- The Washington Times - Saturday, May 23, 2009

COLOMBO, Sri Lanka | U.N. Secretary-General Ban Ki-moon appealed Saturday to a triumphant Sri Lanka to seize its moment of victory over the Tamil Tiger rebels to resolve long-standing grievances of the Tamil minority. The world body head also said he would seek permission for more international aid to enter camps where about 300,000 desperate war refugees are sheltered.

Mr. Ban was saluted by a military honor guard of soldiers in white uniforms upon his arrival late Friday in Sri Lanka for a 24-hour visit.

Mr. Ban planned to fly by helicopter over the devastated war zone in the north, where the Sri Lankan military has crushed a separatist insurgency that had led to a quarter-century of warfare and suicide attacks.

Mr. Ban met with Sri Lanka’s foreign minister early Saturday, saying that his “visit is taking place at a critically important and defining moment in the history of Sri Lanka.”

“Now that the long decades of conflict are over, it is time for Sri Lankans to heal the wounds and unite without regards to ethnic and religious identity. That is why I am here as secretary-general of the United Nations, to offer help, whatever I can do.”

Mr. Ban said his first priority is “to ensure that humanitarian assistance is given to many displaced persons. I know that there are more than 300,000 displaced persons who are badly in need of humanitarian assistance - food, water and sanitation.”

Mr. Ban’s chief of staff, Vijay Nambiar, said on the flight from Frankfurt that Mr. Ban will discuss the reconciliation process the government should begin with the Tamils, who are 18 percent of the population and who complain of systematic discrimination and harassment by the Sinhalese majority.

“The process of national reconciliation, we feel, must be all-inclusive so that it can fully address the legitimate aspirations of the Tamils as well as other minorities,” Mr. Nambiar said. “It is important that victory becomes a victory for all Sri Lankans.”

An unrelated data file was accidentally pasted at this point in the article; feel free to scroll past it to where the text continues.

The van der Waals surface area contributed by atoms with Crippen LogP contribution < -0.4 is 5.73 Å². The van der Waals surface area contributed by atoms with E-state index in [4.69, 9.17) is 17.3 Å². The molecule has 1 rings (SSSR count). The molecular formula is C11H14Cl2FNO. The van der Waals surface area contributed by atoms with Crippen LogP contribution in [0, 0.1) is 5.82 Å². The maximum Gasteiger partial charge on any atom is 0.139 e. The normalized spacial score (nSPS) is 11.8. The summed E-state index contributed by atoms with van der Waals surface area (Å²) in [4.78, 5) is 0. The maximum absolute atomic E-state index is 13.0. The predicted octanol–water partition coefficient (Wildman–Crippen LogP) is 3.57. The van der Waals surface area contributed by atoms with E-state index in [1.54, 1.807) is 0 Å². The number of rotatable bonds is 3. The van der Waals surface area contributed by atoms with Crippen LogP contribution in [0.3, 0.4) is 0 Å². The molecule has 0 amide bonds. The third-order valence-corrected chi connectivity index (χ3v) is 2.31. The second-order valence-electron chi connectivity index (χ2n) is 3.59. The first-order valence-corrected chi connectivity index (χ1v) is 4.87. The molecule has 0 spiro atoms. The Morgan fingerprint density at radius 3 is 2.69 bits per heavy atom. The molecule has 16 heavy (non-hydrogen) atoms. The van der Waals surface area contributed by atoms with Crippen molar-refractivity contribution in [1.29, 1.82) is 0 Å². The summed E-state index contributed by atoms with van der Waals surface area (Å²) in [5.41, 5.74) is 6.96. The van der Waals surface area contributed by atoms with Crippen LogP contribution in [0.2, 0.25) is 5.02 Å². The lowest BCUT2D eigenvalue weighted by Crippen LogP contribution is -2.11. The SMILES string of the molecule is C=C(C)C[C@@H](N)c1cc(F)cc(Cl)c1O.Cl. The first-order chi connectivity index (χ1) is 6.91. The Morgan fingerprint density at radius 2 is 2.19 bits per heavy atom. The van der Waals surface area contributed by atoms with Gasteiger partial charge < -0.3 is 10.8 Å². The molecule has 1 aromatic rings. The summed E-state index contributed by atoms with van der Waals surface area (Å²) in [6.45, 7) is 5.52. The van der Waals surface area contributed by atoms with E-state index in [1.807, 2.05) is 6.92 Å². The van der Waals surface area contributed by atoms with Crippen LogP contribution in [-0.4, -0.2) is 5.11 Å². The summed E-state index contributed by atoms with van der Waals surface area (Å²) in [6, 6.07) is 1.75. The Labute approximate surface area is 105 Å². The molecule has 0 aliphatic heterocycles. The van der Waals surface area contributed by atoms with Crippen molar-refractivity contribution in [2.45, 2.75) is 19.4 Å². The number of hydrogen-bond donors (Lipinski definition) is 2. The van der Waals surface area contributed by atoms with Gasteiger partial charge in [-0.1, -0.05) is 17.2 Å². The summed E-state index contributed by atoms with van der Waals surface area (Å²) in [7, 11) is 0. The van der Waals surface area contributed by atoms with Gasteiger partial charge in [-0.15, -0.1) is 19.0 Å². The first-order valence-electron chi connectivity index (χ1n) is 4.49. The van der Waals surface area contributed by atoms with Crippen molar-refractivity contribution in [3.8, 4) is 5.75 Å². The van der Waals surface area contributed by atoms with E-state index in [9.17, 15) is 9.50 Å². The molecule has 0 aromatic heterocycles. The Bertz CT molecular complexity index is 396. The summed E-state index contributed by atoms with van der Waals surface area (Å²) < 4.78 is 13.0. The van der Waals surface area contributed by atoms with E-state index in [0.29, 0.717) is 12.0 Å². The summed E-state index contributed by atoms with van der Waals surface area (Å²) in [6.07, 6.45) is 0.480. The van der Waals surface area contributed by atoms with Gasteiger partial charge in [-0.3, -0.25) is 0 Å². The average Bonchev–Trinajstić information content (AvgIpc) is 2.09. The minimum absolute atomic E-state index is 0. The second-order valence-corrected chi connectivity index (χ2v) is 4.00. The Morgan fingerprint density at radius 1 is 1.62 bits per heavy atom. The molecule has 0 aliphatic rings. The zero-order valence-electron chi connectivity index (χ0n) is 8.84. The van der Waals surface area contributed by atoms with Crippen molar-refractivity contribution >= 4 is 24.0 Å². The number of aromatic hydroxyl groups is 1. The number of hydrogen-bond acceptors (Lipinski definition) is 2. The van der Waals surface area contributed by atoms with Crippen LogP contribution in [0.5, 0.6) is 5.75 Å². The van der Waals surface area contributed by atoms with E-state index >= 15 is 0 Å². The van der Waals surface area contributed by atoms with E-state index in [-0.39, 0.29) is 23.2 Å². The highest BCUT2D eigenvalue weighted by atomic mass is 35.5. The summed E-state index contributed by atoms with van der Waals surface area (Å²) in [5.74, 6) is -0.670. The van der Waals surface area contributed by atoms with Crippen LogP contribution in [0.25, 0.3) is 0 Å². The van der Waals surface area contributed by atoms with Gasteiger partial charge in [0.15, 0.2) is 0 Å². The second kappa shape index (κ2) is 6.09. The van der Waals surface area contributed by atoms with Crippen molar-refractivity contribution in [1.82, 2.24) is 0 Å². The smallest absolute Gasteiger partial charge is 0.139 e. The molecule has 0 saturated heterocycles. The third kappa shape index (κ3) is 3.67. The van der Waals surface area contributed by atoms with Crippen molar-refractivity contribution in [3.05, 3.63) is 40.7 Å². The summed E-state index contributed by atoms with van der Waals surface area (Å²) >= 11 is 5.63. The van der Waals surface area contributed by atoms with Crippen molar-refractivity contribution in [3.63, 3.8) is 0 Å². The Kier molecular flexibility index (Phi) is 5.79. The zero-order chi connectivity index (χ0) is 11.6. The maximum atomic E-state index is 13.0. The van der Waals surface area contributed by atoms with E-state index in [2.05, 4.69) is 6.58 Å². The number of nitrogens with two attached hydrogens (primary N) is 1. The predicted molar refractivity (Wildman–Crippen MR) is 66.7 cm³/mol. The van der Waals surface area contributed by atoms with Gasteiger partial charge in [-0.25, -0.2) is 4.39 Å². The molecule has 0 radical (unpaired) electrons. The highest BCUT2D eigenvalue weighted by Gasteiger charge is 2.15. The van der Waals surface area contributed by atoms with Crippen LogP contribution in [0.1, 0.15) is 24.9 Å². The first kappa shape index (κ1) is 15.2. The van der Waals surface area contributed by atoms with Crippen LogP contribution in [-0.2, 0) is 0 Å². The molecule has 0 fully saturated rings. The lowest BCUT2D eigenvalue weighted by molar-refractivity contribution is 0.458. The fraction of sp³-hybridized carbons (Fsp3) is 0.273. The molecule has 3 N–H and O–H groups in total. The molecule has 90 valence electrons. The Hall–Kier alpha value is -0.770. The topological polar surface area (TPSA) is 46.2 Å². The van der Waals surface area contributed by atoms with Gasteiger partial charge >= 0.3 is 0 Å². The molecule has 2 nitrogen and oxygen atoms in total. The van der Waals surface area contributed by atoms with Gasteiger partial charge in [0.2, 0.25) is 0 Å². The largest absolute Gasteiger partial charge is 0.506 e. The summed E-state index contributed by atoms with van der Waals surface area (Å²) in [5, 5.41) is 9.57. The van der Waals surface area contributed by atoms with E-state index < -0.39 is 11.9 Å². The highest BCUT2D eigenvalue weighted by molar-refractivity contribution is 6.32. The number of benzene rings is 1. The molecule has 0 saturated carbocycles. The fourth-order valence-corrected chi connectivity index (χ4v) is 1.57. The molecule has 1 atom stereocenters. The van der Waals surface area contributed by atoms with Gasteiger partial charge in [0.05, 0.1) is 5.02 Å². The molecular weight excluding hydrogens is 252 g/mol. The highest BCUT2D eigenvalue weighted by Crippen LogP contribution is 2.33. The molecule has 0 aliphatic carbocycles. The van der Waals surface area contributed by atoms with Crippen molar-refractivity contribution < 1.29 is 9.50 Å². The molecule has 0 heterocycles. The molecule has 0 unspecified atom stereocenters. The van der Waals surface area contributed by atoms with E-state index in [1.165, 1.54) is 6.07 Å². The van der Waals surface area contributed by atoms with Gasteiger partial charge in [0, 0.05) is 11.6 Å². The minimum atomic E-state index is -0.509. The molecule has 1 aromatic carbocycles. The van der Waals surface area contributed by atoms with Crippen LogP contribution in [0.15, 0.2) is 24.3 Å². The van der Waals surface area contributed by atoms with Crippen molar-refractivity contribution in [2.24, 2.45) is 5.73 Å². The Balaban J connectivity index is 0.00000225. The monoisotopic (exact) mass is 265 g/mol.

Mr. Ban is the first major international figure to visit Sri Lanka since President Mahinda Rajapaksa declared victory over the rebels earlier this week.

At a festive victory rally Friday, Mr. Rajapaksa referred to suggestions that he and his leadership should be investigated for war crimes.

“They wanted to take [us] to international criminal courts. Some are trying to do this even now,” he told a crowd of many thousands. “But I am not afraid of walking up to any gallows, having defeated the world’s worst terrorists, and I know that I have the confidence and the strength of my people.”

Releasing casualty figures for the first time, Defense Secretary Gotabhaya Rajapaksa said a total of 6,260 soldiers, sailors and policemen were killed in the latest round of fighting that began in 2006 after a four-year cease-fire crumbled.

Military spokesman Brig. Udaya Nanayakkara said 22,000 rebel fighters also died in that period, although it was not clear how the figure was calculated. The U.N. says at least 7,000 civilians were killed in the final offensive, and between 80,000 and 100,000 people were killed since the war began in 1983.

The body of rebel leader Velupillai Prabhakaran, who was killed in the final battle after the army had squeezed the remnants of the rebel force into a narrow strip alongside a lagoon, was cremated and his ashes dispersed “into the air,” Brig. Nanayakkara said.

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